"In 1943, the 12th SS-Panzer-Division Hitlerjugend, under the command of SS-Brigadeführer Fritz Witt, was formed. The Division was a fully equipped Waffen-SS panzer division, with the majority of the enlisted cadre being drawn from Hitler Youth boys between the ages of 16 and 18. The division was deployed during the Battle of Normandy against the British and Canadian forces to the north of Caen. During the following months, the division earned itself a reputation for ferocity and fanaticism.

...

During the Battle of Berlin, Axmann's Hitler Youth formed a major part of the last line of German defense, and were reportedly among the fiercest fighters. Although the city commander, General Helmuth Weidling, ordered Axmann to disband the Hitler Youth combat formations; in the confusion, this order was never carried out. The remnants of the youth brigade were "mowed down" by the advancing Russian forces; only two survivors remained."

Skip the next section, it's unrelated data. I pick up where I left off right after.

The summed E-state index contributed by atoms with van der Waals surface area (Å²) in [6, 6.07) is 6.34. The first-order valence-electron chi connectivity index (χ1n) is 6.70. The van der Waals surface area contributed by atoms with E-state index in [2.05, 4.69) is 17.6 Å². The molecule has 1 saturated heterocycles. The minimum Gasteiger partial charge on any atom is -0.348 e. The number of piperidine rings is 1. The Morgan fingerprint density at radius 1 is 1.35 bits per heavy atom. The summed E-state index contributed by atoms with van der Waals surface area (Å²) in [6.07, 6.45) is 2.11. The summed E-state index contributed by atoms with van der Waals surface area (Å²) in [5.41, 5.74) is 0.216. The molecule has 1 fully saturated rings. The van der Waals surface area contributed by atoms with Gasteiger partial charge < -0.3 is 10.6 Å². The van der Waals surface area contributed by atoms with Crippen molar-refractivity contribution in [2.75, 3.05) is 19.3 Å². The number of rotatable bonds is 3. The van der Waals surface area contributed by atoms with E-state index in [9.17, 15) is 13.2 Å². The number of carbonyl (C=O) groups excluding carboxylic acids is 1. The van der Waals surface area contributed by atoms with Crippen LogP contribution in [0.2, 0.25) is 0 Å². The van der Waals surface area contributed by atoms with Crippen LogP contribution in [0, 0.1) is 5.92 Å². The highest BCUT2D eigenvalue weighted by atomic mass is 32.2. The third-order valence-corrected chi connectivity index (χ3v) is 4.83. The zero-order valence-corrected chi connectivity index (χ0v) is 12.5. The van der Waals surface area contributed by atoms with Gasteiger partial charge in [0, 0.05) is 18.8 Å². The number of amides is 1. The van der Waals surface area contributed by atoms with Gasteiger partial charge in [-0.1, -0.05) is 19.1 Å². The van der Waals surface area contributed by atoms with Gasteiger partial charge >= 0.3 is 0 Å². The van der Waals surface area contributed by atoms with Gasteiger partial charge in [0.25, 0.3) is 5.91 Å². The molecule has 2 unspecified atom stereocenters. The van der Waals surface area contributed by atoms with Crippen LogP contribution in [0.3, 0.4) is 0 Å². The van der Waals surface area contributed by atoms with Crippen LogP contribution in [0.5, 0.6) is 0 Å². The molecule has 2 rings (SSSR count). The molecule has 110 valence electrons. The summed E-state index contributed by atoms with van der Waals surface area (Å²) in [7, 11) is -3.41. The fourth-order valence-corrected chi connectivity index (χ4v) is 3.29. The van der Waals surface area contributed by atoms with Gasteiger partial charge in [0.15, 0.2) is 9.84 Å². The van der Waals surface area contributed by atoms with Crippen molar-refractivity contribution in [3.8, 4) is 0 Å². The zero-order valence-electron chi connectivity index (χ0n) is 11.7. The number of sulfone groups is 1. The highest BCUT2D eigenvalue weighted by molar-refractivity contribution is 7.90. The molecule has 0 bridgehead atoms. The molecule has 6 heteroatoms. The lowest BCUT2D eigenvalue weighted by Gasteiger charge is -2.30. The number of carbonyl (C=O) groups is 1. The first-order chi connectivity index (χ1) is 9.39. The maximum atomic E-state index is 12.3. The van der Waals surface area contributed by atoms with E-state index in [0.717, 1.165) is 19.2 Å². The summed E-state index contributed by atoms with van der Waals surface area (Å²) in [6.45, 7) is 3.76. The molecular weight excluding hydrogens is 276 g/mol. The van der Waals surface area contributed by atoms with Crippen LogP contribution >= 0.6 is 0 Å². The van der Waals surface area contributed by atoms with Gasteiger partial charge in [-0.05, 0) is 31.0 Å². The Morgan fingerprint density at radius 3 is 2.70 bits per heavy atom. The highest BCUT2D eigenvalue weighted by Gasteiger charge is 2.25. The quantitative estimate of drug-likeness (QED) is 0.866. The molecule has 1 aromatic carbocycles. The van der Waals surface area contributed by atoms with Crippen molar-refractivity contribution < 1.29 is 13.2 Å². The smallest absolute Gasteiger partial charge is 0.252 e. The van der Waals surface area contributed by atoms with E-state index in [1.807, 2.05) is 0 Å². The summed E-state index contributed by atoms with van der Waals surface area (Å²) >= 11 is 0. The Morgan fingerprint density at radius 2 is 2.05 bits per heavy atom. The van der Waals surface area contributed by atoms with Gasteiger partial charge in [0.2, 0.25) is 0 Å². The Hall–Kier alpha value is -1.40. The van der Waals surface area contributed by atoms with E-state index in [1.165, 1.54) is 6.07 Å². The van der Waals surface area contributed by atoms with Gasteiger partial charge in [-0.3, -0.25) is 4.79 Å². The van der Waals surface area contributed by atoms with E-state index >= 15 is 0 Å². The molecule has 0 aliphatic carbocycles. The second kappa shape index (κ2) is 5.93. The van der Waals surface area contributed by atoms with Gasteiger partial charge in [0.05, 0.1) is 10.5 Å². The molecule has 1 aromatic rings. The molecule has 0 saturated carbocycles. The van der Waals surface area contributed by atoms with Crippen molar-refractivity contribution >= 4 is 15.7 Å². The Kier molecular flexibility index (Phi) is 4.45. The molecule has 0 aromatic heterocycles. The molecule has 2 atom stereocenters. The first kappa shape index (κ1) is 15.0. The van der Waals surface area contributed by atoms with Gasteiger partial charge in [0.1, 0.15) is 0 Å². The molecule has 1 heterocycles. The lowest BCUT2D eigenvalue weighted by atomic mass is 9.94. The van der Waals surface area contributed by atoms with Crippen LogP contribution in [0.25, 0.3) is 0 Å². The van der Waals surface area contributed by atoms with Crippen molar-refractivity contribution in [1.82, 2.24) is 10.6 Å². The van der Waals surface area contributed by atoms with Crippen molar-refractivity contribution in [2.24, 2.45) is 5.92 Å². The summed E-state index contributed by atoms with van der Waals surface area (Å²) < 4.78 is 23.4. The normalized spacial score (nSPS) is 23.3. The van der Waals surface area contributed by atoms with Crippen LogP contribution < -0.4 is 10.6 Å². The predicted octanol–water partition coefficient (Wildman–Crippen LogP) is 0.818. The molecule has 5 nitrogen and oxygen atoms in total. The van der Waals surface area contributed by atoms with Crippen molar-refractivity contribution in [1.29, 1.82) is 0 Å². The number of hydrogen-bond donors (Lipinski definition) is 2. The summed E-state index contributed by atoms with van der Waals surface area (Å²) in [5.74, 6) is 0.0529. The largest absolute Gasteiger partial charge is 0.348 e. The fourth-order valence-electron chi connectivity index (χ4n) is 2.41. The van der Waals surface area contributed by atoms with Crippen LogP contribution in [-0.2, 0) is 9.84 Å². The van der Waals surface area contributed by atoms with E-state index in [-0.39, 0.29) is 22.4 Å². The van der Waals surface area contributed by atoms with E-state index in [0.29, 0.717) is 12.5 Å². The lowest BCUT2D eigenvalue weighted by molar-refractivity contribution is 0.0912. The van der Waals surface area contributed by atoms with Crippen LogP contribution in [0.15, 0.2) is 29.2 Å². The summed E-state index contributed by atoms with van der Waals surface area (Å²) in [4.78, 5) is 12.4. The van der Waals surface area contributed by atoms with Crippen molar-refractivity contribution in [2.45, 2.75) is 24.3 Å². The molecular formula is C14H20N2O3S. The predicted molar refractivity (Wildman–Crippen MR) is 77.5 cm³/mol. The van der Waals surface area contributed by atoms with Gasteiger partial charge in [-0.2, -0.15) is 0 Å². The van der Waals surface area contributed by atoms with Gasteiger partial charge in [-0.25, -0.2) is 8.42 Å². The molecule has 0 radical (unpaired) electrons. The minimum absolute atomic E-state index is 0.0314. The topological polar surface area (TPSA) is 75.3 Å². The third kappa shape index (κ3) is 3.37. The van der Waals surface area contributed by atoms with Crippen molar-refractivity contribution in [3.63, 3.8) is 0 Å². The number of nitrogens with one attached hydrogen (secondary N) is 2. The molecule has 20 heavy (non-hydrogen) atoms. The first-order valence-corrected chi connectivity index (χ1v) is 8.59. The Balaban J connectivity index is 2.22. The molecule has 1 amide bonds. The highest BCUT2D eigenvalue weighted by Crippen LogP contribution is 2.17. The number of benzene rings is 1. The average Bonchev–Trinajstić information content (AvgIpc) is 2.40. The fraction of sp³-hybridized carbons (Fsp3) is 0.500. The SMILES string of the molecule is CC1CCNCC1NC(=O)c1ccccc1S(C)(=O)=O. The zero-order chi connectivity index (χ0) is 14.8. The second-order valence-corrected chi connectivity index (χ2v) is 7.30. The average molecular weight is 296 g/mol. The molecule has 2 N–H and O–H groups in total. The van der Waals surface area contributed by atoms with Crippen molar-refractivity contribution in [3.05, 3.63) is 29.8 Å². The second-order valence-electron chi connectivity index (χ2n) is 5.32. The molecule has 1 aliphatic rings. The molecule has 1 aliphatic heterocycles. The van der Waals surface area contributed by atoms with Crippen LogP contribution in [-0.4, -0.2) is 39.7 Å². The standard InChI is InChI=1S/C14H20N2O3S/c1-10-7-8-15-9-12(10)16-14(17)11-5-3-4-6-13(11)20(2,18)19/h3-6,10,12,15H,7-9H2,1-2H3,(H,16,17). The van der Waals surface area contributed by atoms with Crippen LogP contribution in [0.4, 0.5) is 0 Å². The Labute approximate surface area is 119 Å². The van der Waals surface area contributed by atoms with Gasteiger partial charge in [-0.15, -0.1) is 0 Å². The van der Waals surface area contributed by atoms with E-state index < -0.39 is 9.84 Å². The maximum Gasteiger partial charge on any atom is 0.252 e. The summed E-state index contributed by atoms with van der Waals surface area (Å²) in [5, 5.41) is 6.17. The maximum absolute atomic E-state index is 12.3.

Hindsight is 20/20, yada yada. Whether or not Japan would have actually put up such a defense is, I would say, not as important as wanting to not have a building-by-building fight against tens of thousands (possibly hundreds of thousands) of children and elderly desperately and dogmatically defending their homeland.

Given our own firsthand observation of Japanese brainwashing, I wouldn't call the use of at least the first nuke unreasonable as a precaution.

Edit: I will say that dickishness was definitely had on being so strict about their terms of surrender. That I won't discount, but I also, and correct me if I'm wrong, think I remember it being a joint decision to not accept anything except unconditional surrender, from multiple countries and not the US alone? More info on that section would be useful, if anyone knows.

LetalisK:

Katatori-kun:

Not G. Ivingname: